Kayla has a really tough time waking up. ADHD makes it hard for her to fall asleep, and it affects the quality of her sleep too. She’s so tired she doesn’t notice her alarm blaring. When she finally gets up, she isn’t fully awake — she’s in a “twilight state” that can last for hours. Getting ready for school is a huge struggle for her and her family.
Challenges related to ADHD: Sleep problems, transitions
Ugh, science lab. Kayla is interested in the experiments, but she can never remember what she’s supposed to do. She already asked a classmate what the second step was. But she doesn’t want to be annoying and ask about the third step too. Kayla is also distracted by the way the safety goggles look and feel.
Challenges related to ADHD: Getting easily distracted, trouble with focus
The first question on the math test was easy, but the second one was hard. Now her mind is racing: “What if I fail? What will I tell Mom and Dad? What will the teacher say?” Her brain feels like it’s popping like popcorn. Then her mind kind of goes blank as she stares out the window.
Challenges related to ADHD: Anxiety, trouble with focus
Kayla wants to fit in, but she keeps breaking social rules. Her friends complain: “Kayla, stop interrupting!” “Stop being so nosy!” “Stop telling the same story AGAIN!” Her mood swings from very happy to deeply worried that she’ll become a social outcast. She also tends to snack a lot when she’s upset — even past the point where she feels really full.
Challenges related to ADHD: Self-control, managing emotions
Last week, Kayla was bursting with ideas about the group project. But she forgot to finish the part she was supposed to do. She tries to listen to the teacher, but she keeps “spacing out.” She taps her pen and shakes her legs to help stay focused. But these movements often annoy the people around her.
Challenges related to ADHD: Staying on task, hyperactivity
Flag football! Kayla has fun — even though she’s always late. She knows all the plays really well. And she knows that exercise will help her focus on her homework later. It’s also nice being around kids who don’t go to her school. This is the one place where she doesn’t feel like a failure.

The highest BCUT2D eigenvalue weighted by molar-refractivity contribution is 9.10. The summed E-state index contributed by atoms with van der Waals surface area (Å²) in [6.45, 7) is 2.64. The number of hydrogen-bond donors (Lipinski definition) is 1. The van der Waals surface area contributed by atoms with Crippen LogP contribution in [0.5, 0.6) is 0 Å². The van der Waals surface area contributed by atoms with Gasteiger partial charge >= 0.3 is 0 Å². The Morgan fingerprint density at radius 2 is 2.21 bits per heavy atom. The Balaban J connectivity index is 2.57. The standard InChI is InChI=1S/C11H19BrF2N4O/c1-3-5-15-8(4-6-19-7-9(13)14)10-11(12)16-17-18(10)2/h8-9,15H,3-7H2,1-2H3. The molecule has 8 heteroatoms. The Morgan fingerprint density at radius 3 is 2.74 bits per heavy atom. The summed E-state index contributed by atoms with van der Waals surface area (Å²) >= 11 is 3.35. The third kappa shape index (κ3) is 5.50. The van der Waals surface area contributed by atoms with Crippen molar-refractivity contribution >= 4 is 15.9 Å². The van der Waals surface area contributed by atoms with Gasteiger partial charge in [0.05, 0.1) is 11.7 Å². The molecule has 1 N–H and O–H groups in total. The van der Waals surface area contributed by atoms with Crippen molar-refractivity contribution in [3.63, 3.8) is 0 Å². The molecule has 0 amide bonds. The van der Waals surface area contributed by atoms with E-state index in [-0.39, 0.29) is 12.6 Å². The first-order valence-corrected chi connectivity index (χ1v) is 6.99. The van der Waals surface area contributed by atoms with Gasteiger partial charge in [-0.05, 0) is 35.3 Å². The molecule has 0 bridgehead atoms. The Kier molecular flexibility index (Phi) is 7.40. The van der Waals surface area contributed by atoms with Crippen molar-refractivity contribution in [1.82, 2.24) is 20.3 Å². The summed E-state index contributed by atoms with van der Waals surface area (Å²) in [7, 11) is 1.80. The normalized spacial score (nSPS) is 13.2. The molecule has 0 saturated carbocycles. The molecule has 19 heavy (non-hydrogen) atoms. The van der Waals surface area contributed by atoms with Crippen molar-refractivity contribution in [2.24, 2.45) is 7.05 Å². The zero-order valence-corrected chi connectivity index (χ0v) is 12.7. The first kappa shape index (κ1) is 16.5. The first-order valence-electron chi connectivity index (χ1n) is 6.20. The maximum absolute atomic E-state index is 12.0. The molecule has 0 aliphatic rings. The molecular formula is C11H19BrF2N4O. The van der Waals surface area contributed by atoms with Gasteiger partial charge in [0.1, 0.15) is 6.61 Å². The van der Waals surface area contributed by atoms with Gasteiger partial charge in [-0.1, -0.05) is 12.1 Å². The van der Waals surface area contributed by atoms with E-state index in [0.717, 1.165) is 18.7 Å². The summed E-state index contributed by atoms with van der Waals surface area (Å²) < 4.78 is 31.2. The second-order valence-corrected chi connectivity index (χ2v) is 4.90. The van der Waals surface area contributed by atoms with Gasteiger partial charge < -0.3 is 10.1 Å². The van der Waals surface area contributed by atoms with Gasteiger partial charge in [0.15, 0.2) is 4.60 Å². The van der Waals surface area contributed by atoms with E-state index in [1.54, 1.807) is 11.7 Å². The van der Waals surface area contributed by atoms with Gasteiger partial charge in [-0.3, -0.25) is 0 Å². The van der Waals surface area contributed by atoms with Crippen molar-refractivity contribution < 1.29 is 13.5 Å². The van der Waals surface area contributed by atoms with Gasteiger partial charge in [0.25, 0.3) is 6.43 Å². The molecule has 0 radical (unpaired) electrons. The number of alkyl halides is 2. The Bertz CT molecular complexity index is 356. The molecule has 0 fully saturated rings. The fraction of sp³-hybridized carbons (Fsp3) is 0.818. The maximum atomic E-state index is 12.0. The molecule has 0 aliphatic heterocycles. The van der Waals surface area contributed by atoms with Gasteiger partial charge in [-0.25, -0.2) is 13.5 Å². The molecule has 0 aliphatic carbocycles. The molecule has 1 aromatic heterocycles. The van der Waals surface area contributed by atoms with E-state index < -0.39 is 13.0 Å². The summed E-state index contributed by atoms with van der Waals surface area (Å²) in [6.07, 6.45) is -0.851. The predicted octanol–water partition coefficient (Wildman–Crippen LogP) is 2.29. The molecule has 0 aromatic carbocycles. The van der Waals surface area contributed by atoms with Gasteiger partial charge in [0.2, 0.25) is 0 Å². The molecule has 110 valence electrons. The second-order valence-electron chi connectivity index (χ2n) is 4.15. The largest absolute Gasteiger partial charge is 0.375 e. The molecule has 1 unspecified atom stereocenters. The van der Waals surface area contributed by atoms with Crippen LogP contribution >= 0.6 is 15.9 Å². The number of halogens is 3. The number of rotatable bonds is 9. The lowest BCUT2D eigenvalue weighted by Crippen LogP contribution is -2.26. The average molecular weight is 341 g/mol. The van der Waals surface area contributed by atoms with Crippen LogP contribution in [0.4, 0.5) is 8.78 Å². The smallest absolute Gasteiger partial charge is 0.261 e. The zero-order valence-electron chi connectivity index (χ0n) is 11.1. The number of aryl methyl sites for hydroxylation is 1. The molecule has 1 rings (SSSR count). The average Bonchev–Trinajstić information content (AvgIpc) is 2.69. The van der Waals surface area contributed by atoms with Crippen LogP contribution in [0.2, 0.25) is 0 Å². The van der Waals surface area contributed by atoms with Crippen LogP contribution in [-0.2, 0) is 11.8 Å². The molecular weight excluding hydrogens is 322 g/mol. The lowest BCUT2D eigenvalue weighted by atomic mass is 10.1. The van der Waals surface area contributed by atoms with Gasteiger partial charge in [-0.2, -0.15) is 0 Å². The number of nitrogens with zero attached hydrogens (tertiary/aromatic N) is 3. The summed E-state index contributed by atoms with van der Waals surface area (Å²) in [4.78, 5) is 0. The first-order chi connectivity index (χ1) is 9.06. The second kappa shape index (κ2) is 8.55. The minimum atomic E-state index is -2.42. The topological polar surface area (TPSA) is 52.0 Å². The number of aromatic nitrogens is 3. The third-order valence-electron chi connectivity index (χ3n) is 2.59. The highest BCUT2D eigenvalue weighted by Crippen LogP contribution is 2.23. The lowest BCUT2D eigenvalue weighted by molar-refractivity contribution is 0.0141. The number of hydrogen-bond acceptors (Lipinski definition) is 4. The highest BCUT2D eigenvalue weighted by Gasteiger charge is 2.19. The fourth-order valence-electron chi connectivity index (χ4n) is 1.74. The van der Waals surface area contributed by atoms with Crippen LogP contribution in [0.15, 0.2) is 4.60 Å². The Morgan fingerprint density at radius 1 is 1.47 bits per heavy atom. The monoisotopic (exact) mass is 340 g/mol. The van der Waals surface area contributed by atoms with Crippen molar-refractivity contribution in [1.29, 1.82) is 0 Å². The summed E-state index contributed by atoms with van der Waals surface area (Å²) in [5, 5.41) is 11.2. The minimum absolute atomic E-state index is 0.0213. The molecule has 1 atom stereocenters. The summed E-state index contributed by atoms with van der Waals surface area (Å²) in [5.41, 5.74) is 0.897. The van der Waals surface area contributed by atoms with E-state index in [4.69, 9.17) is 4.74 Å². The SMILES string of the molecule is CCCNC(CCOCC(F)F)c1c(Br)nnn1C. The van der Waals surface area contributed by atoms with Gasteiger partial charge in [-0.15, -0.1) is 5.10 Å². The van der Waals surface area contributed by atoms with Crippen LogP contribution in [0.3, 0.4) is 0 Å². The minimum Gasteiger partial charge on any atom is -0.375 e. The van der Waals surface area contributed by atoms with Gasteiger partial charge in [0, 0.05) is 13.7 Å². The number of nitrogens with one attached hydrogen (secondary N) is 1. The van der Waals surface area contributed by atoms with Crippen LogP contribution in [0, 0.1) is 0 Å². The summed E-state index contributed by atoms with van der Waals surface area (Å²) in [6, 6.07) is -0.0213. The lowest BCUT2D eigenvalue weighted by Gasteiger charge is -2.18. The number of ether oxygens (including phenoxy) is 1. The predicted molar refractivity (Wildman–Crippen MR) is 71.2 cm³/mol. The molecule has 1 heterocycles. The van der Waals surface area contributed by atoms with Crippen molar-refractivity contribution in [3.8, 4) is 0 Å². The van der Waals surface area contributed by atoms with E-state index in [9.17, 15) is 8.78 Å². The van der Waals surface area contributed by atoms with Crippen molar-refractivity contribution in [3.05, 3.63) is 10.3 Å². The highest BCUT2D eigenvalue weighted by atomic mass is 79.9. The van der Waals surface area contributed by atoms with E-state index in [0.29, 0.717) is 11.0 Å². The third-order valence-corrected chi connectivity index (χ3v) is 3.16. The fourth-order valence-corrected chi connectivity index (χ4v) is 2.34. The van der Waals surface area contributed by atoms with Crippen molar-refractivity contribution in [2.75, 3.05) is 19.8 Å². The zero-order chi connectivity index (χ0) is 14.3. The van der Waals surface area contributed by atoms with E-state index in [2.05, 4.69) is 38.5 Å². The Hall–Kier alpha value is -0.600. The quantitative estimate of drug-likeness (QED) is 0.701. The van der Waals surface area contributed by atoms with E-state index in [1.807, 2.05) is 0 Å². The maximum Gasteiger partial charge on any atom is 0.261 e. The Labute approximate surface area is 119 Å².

Challenges related to ADHD: Following a schedule, self-esteem
After flag football, one of Kayla’s teammates asks to walk home with her. She’s thrilled because he’s a cool kid who always makes her laugh. While they’re waiting at an intersection, he surprises her by spray-painting a wall. Then he hands her the can so she can add to the design. She doesn’t stop to think about whether they might get in trouble.
Kayla’s big essay is due tomorrow. She always has trouble getting started, but she also thinks she works better under pressure. She’ll stay up extra late to finish and will be a total zombie tomorrow. But right now her deadline is helping her focus like a laser beam. She doesn’t even hear her mom yelling to get her attention.
Attention-deficit hyperactivity disorder (ADHD) is common. But the way it affects people is more complicated than many people realize. It’s caused by differences in the brain, and it often runs in families.
There are three types of ADHD. Kids with the inattentive type may seem “daydreamy.” (This type of ADHD used to be called ADD.) Some kids mainly have trouble with hyperactivity and impulse control. But Kayla struggles with all of these. This combined type is the most common kind of ADHD.
Having ADHD doesn’t mean people aren’t smart. Most kids don’t outgrow it. But with the right support, they can thrive in school and in life. Watch a video on everything you need to know about ADHD.
About the author
About the author
Julie Rawe is the special projects editor at Understood.
Stephanie Moulton Sarkis, PhD, NCC, DCMHS, LMHC is an author, mental health counselor, and Florida Supreme Court certified family and circuit mediator. She specializes in anxiety, gaslighting, narcissistic abuse, and ADHD.